No matter how sophisticated your processes and how experienced your sales team are, basic sales skills will always be vital when it comes to ensuring the overall success of your business. Your best sales people will be those who have the ability to listen, question, identify needs, sell benefits, build relationships and ultimately close deals. But as technology, customers and organisations change with the times, so must a sales person’s skills. Whether you’re recruiting for your next sales star or training up your existing team, here are the future skills you need:
The ability ‘to de-educate’
Customers are researching products and services more than ever before. In fact, 79% of shoppers research products before buying in-store, according to Salesforce, with online reviews regularly consulted before making a purchasing decision. Research suggests 93% of consumers let online reviews impact their purchasing decision, which is not always good news for your sales people. The nature of the world wide web means that not all information out there regarding your products, services and company will be accurate – and as we all know, a little knowledge can be dangerous.
Your future sales stars should be masters in de-educating potential customers, pointing out flaws and mistruths reported in online research and replacing these with informed, developed and data-backed arguments to support the sale. Your sales people should be trusted advisors, monitoring your social media channels to respond to feedback and questioning customers to figure out where their knowledge is faulty. If they can identify and understand the misconceptions and set the record straight, they’ll be in a much better position to sell your products and services.
Excellent written abilities
The modern age of information overload, where UK adults spend an average of 25 hours per week online, means it’s harder than ever to get through to customers in order to sell to them. While there are more channels in which to connect with your audience, the constant bombardment of advertising and marketing material on these channels means consumers are more likely to switch off from content that is poorly constructed or uninteresting.
This means a sales person’s written abilities need to be excellent. In order to cut through and stand out from competitors’ messaging, your team must master the written word and create communication that is clear, concise and creative. Whether it’s via email, blog posts and comments, LinkedIn updates, tweets or proposals, your written content is a direct reflection on your business, and therefore must be exceptional – and error-free! With the number of SMEs on the rise in the UK, many businesses may not have the capacity for a full-time marketing function. This means your sales people double as your marketers – and as such, their written word needs to reflect this.
A tech specialist
There is a plethora of sales tools now available to help your team engage prospects, find out contact information, forecast, report and improve efficiency. And with AI going from strength to strength – with 31% of organisations planning on using it in the next 12 months – the growth of sales tech is only set to continue. This will be a source of competitive advantage to those who can adapt to emerging technologies and trends and implement them in their sales processes.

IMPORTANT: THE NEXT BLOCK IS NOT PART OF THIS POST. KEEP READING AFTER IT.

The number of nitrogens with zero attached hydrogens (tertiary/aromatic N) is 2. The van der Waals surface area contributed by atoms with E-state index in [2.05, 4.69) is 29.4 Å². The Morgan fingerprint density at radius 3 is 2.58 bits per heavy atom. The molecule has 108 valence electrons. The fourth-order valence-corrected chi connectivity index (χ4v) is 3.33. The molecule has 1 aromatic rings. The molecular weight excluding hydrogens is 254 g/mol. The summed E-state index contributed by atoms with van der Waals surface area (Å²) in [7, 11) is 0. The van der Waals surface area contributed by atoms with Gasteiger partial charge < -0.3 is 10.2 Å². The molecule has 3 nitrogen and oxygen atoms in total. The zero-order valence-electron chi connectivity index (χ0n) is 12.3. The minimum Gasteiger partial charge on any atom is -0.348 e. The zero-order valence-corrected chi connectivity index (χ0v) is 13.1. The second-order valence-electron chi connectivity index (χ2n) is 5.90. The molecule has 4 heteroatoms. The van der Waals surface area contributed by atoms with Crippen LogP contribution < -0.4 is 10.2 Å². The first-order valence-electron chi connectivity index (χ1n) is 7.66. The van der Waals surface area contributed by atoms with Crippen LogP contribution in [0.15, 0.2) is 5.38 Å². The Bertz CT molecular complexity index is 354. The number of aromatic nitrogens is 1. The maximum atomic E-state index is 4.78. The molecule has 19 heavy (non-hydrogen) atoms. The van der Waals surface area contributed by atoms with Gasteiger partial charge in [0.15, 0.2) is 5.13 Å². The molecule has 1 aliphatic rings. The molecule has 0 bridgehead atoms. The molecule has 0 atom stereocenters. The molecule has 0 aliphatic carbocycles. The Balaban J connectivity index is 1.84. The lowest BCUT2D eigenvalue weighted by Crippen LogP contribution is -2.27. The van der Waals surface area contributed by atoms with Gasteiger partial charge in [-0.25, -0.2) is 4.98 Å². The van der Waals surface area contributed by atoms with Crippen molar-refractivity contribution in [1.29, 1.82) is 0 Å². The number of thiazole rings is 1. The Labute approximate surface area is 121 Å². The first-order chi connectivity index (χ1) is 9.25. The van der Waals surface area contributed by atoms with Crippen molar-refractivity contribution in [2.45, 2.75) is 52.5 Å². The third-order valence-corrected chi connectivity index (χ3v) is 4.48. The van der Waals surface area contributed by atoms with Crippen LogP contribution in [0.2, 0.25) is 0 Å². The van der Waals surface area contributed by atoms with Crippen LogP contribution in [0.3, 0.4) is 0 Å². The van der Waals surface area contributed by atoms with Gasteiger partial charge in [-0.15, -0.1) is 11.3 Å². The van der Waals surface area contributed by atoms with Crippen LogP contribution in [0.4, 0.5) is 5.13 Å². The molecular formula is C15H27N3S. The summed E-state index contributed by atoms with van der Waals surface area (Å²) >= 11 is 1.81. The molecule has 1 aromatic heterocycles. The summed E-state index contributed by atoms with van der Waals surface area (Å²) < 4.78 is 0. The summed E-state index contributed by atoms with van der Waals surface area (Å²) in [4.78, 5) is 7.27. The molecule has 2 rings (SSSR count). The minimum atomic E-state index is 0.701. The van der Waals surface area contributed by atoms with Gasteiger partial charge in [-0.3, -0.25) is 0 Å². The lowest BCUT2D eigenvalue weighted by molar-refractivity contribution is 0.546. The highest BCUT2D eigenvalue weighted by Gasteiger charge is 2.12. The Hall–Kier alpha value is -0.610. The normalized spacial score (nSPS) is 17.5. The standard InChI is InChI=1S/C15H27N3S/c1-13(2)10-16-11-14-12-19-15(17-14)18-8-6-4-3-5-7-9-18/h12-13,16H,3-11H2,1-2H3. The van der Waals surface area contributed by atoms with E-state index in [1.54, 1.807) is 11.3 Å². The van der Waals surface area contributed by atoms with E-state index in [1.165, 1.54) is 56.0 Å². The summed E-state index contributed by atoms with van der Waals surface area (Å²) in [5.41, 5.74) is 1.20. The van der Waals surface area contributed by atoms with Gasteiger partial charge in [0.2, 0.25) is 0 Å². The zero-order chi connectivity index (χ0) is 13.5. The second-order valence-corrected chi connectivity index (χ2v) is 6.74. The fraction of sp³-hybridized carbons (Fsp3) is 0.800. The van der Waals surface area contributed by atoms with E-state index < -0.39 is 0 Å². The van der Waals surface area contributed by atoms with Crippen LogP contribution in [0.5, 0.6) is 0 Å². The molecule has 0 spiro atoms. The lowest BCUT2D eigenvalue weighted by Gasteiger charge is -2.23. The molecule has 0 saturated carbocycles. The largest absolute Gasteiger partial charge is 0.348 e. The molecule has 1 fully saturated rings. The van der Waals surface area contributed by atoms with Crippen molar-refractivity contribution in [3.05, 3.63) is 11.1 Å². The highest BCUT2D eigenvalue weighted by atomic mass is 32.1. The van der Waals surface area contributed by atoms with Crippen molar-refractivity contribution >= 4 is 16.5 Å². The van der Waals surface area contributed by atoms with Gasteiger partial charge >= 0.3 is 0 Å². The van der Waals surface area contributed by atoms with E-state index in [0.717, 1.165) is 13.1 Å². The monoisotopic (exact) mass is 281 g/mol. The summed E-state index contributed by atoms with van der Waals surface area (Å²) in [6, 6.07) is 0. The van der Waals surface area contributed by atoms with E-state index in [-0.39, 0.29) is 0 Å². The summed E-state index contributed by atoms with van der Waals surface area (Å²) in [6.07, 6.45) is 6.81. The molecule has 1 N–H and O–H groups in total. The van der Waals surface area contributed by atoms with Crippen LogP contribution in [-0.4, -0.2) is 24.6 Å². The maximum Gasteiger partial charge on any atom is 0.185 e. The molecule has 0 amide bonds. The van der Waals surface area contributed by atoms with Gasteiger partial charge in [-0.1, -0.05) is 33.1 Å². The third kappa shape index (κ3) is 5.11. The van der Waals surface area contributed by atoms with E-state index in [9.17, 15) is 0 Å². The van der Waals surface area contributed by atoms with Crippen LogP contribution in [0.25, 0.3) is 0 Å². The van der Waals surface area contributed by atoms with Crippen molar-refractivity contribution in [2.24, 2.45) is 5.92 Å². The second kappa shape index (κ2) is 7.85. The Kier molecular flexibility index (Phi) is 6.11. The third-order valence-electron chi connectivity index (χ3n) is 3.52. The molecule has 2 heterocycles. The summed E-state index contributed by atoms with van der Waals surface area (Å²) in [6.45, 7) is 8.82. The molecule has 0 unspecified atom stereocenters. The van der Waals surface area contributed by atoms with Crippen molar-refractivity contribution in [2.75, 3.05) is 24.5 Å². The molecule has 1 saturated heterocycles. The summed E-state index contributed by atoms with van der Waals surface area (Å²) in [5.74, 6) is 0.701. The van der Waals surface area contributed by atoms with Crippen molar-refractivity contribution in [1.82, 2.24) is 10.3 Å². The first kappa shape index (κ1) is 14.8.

According to LinkedIn’s State of Sales 2017 report, the use of sales tech is being adopted not just by millennials, but also more seasoned sales people. Technologies such as social networking sites, CRM tools and productivity apps are being used by 90% of sales professionals already to shorten sales cycles and close deals. When recruiting for new sales talent, look for those who use a multi-layered, technology-first approach that includes things like enterprise communications, collaboration tools and CRM.
The modern customer is more informed, more connected and more demanding, according to Deloitte, which means your sales conversations must match up. Not only do your sales people need to be able to have sophisticated, data-driven conversations with customers in order to de- and re-educate them on your organisation, but they also need to be able to maximise interactions, channels, tools and insights in order to generate more insightful data on your customers. This will be invaluable when it comes to sorting your engaged prospected from your failing accounts, and indeed identifying opportunities for cross- and up-selling. However, the age of analytics means that there is also more opportunity for sales people and managers to be measured on different elements – so be mindful that targets and KPIs may become multi-faceted.
Businesses are changing, with more and more teams collaborating to help target new customers, identify new products and grow the business. However, the competitive world of sales means that true teamwork can often fall by the wayside as sales people gun for their own personal targets and KPIs. Your sales team needs to have a strong relationship not just with each other, but also with the marketing function, customer service, technical support and product development. With 60% of sales professionals saying collaborative selling has increased productivity by more than 25%, it’s clear that teamwork is increasingly important to your future sales success.
Your high-tech sales people will have an advantage when it comes to working together, as they will likely already have mastered collaboration tools such as Box, Google Doc and Dropbox. Encourage everyone in your business to maxmimise these technologies to nurture a team that works harmoniously.
Find out more
When you’re looking for new sales people to add talent to your team, make sure you seek out these future sales skills. If you have a role that needs filling, we’d love to help. Contact us to start a conversation.
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